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Rio Tinto steps up autonomous truck usage at mines

London — Iron ore miner Rio Tinto said Friday that increased use of its $940 million AutoHaul automatic mine transport system has allowed the company to establish the world's largest robot and first-automated heavy-haul, long distance rail network.

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Since completing the first loaded run in July, Rio Tinto has steadily increased its number of autonomous train journeys, transporting iron ore to its port facilities in the Pilbara region of Western Australia, with over 1 million km (620,000 miles) now safely travelled autonomously, the company said in a statement.

Rio Tinto operates about 200 locomotives on more than 1,700 km of track in the Pilbara, transporting ore from 16 mines to four port terminals.

The average return distance of these trains is about 800 km with the average journey cycle, including loading and dumping, taking about 40 hours. Locomotives carrying AutoHaul software are fitted with on-board cameras allowing for constant monitoring from the company's Operations Centre. All public rail crossings on the network are fitted with CCTV cameras, it said.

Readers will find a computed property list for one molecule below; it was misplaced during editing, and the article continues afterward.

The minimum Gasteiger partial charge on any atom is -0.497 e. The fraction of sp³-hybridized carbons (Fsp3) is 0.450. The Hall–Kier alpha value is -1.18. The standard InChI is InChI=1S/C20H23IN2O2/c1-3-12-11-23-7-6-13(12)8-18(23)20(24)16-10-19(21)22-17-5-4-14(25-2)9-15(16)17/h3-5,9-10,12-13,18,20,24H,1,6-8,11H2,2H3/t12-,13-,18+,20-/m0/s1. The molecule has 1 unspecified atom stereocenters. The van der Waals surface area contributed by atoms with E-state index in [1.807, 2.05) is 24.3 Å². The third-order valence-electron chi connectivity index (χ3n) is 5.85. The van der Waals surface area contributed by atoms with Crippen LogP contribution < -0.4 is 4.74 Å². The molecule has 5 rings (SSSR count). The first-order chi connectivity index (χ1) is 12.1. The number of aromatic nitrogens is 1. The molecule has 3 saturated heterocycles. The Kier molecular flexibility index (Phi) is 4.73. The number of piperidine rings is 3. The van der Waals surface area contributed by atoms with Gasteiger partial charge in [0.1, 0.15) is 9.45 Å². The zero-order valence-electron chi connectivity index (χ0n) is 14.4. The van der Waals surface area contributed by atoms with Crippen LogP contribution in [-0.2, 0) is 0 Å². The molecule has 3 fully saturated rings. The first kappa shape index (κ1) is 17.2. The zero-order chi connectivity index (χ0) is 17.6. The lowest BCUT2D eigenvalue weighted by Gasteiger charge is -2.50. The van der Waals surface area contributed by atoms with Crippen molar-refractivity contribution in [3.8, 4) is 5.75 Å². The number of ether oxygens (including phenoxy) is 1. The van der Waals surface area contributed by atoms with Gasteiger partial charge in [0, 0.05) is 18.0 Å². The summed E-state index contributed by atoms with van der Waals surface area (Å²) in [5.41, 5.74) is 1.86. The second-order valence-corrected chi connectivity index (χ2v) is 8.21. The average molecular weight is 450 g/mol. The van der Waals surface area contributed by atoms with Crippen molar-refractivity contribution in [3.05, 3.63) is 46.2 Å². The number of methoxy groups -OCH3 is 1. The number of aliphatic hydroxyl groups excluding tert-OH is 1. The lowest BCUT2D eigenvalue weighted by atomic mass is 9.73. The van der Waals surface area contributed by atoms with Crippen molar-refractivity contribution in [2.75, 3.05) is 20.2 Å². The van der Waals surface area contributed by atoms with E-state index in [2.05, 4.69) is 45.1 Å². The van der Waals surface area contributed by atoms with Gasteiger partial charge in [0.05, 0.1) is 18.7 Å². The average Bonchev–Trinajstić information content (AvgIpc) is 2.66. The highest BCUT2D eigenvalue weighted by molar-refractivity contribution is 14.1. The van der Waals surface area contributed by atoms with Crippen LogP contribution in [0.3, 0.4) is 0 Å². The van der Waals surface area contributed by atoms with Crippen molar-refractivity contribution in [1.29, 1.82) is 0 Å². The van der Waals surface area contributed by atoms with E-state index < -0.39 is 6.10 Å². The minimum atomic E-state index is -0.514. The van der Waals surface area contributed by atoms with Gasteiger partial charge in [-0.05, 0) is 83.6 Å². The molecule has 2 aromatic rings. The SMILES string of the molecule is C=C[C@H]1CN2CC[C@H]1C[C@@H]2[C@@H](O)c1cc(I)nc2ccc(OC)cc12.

Rio Tinto Iron Ore managing director Rail, Port & Core Services Ivan Vella was cited as saying that it has been "a challenging journey to automate a rail network of this size and scale in a remote location like the Pilbara, but early results indicate significant potential to improve productivity, providing increased system flexibility and reducing bottlenecks."

Wood Mackenzie principal analyst, steel and iron ore markets, Alex Griffiths said earlier this month that both Rio Tinto and BHP will face an increasing need to reduce iron ore production costs via use of conveyors and driverless trucks to help lower-grade Australian iron ore compete more effectively with high-grade Brazilian iron ore.

Rio Tinto said that over the coming months it plans to continue to refine its autonomous operations to maximize value. "We continue to work closely with drivers during this period and do not expect to make any redundancies in 2019 as a result of the deployment of AutoHaul," it said.

-- Diana Kinch,

-- Edited by Jonathan Dart,